A new street drug, dubbed “bath salts,” is a powerful stimulant that produces effects similar to being on methamphetamine and cocaine – with paranoia, hallucinations and suicidal desires thrown into the mix. Last October, the federal Drug Enforcement Administration (DEA) used an emergency order to ban for one year the chemicals used to make bath salts: mephedrone, methylenedioxypyrovalerone and methylone. In issuing its order, the DEA said this: “There has been a growing use of, and interest in, synthetic stimulants sold under the guise of ‘bath salts’ or ‘plant food.’ Marketed under names such as ‘Ivory Wave,’ ‘Purple Wave,’ ‘Vanilla Sky’ or ‘Bliss,’ these products are comprised of a class of chemicals perceived as mimics of cocaine, LSD, MDMA, and/or methamphetamine. Users have reported impaired perception, reduced motor control, disorientation, extreme paranoia and violent episodes. The long-term physical and psychological effects of use are unknown but potentially severe. These products have become increasingly popular, particularly among teens and young adults and are sold at a variety of retail outlets, in head shops and over the Internet. However, they have not been approved by the FDA for human consumption or for medical use and there is no oversight of the manufacturing process.” There’s also no test to pick up the drug – the only way to tell if someone is on bath salts is if they admit it.
Put the Fiddle Down, Nero
There’s good news at the Capitol. And bad news. The good news is that the deadline to introduce more pieces of legislation during this legislative session has passed. The bad news is that a lot of bills were introduced before the deadline – more than 1,000 on the final day and the penultimate day alone. The 40-member Senate has now introduced 1,573 bills since the session began on December 4, 2011. The 80-member Assembly has created 2,679 measures. It’s usually at this point when long-time Capitol observers trot out the often used but still apt chestnut of how it’s quality that counts, not quantity.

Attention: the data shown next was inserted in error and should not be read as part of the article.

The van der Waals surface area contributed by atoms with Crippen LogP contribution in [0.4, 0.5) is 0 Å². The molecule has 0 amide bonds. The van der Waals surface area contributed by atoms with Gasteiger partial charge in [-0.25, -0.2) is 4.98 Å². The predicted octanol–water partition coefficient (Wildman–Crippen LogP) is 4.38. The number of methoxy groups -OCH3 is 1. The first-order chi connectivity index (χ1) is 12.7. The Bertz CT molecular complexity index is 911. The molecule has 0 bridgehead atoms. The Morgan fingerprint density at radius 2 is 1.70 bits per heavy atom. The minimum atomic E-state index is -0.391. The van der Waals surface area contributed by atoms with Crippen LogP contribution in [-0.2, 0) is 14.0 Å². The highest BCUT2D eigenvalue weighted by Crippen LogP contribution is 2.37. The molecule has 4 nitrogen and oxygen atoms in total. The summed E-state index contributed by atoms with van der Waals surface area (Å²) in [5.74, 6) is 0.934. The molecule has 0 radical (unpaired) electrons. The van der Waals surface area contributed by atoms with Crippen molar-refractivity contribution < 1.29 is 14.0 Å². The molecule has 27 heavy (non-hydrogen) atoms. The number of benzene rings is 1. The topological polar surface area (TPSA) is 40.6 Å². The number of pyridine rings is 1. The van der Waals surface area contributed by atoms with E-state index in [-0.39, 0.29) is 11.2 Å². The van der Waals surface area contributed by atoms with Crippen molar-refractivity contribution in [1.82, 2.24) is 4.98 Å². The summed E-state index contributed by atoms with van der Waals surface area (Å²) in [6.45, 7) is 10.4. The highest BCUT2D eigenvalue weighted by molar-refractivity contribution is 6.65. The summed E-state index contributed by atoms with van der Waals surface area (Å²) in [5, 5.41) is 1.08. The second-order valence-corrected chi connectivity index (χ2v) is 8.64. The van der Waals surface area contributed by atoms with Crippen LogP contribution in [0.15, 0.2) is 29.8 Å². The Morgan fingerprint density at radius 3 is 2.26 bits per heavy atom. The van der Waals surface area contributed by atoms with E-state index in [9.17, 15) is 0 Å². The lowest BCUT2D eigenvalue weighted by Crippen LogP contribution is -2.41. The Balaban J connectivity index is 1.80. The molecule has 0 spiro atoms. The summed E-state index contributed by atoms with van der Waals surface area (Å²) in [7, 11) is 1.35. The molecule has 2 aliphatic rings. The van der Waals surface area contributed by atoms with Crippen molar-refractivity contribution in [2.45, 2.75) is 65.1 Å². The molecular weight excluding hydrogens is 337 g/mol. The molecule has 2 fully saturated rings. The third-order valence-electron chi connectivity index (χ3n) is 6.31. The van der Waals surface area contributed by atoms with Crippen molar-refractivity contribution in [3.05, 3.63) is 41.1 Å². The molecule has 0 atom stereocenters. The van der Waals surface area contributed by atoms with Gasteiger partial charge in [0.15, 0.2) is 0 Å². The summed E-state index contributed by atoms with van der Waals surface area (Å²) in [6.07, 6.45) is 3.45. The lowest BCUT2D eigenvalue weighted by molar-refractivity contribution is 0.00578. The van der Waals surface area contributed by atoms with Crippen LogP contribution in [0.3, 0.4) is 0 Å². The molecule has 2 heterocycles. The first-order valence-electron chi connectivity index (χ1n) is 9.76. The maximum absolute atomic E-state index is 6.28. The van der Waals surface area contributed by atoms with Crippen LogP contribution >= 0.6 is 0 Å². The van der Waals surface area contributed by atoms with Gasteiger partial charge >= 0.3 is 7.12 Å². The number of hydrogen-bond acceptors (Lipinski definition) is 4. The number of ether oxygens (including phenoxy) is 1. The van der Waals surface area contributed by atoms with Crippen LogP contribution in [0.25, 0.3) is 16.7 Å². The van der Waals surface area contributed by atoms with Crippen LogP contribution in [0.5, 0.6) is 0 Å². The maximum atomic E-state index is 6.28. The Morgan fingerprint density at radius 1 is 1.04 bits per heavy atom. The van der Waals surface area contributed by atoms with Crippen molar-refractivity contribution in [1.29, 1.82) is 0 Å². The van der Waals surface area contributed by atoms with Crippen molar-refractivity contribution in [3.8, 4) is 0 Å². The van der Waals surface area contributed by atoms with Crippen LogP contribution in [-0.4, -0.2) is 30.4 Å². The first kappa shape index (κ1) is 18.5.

Examining the Age-Old Question
Are all these pieces of legislation necessary? Should California go the Washington, D.C., route and introduce only a handful of bills – albeit each the size of the New York City phone book? (The Patient Protection And Affordable Care Act of 2009 clocked in at more than 2,400 pages.) Should limits be placed on state lawmakers as to the number of measures they can introduce? Limits exist, but there are still more than 4,200 bills put into the hopper. Some measures are well-intentioned: a CMA-sponsored bill, AB 2064 (introduced one day before the deadline) would require a health care service plan or health insurer that provides coverage for childhood and adolescent immunizations to reimburse a doctor or physician group the full cost of buying the vaccine and administering it. The bill also says no deductible, co-pay or “other cost-sharing mechanism” can be imposed. Another bill would reward teachers of science, technology, engineering or mathematics – the so-called STEM courses – with a $1,000 tax credit and a $1,500 credit for those who teach in lower-performing schools.
On the Other Hand
A number of bills say they would make a “technical, non-substantive” change to various parts of the state or “delete obsolete language” from the code books. It seems like it would be far cheaper and a better use of the valuable time of lawmakers if they gave that job to some functionary – perhaps create an official state copy editor who could comb through the codes and make those low level additions and deletions. After making public the changes contemplated, of course. Just a thought.
Just How Deep Can a Woodchuck Sleep?
Woodchucks –groundhogs – hibernate hard. Bears and bats can be roused, but the woodchuck virtually shuts itself down, dropping its body temperature (often to freezing), and sharply slowing its heart and respiration rates. Fascinating, but when did this become a publication of National Geographic, a reader might well ask. Turns out hibernating animals are far more resistant to sudden fatal heart attacks and arrhythmia. That’s why the New Jersey Medical School in Newark is taking a closer look at Punxsutawney Phil and his kindred to see if cardiac mechanisms in hibernators, particularly the hardcore ones, can help two-legged non-hibernators.